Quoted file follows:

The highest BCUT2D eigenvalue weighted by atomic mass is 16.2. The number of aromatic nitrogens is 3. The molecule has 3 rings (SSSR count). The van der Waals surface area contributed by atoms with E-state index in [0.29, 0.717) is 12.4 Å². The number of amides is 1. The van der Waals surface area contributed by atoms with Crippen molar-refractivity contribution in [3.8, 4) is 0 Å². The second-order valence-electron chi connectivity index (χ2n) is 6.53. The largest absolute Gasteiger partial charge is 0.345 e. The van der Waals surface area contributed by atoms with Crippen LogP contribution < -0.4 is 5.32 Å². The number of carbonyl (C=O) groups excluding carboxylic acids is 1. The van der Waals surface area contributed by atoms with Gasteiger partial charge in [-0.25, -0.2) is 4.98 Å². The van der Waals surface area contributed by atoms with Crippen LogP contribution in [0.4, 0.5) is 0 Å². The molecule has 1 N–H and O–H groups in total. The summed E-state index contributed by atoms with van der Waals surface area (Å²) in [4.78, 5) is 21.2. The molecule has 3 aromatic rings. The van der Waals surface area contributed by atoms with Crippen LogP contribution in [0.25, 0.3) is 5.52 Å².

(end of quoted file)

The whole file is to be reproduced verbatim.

The highest BCUT2D eigenvalue weighted by atomic mass is 16.2. The number of aromatic nitrogens is 3. The molecule has 3 rings (SSSR count). The van der Waals surface area contributed by atoms with E-state index in [0.29, 0.717) is 12.4 Å². The number of amides is 1. The van der Waals surface area contributed by atoms with Crippen molar-refractivity contribution in [3.8, 4) is 0 Å². The second-order valence-electron chi connectivity index (χ2n) is 6.53. The largest absolute Gasteiger partial charge is 0.345 e. The van der Waals surface area contributed by atoms with Crippen LogP contribution < -0.4 is 5.32 Å². The number of carbonyl (C=O) groups excluding carboxylic acids is 1. The van der Waals surface area contributed by atoms with Gasteiger partial charge in [-0.25, -0.2) is 4.98 Å². The van der Waals surface area contributed by atoms with Crippen LogP contribution in [0.4, 0.5) is 0 Å². The molecule has 1 N–H and O–H groups in total. The summed E-state index contributed by atoms with van der Waals surface area (Å²) in [4.78, 5) is 21.2. The molecule has 3 aromatic rings. The van der Waals surface area contributed by atoms with Crippen LogP contribution in [0.25, 0.3) is 5.52 Å².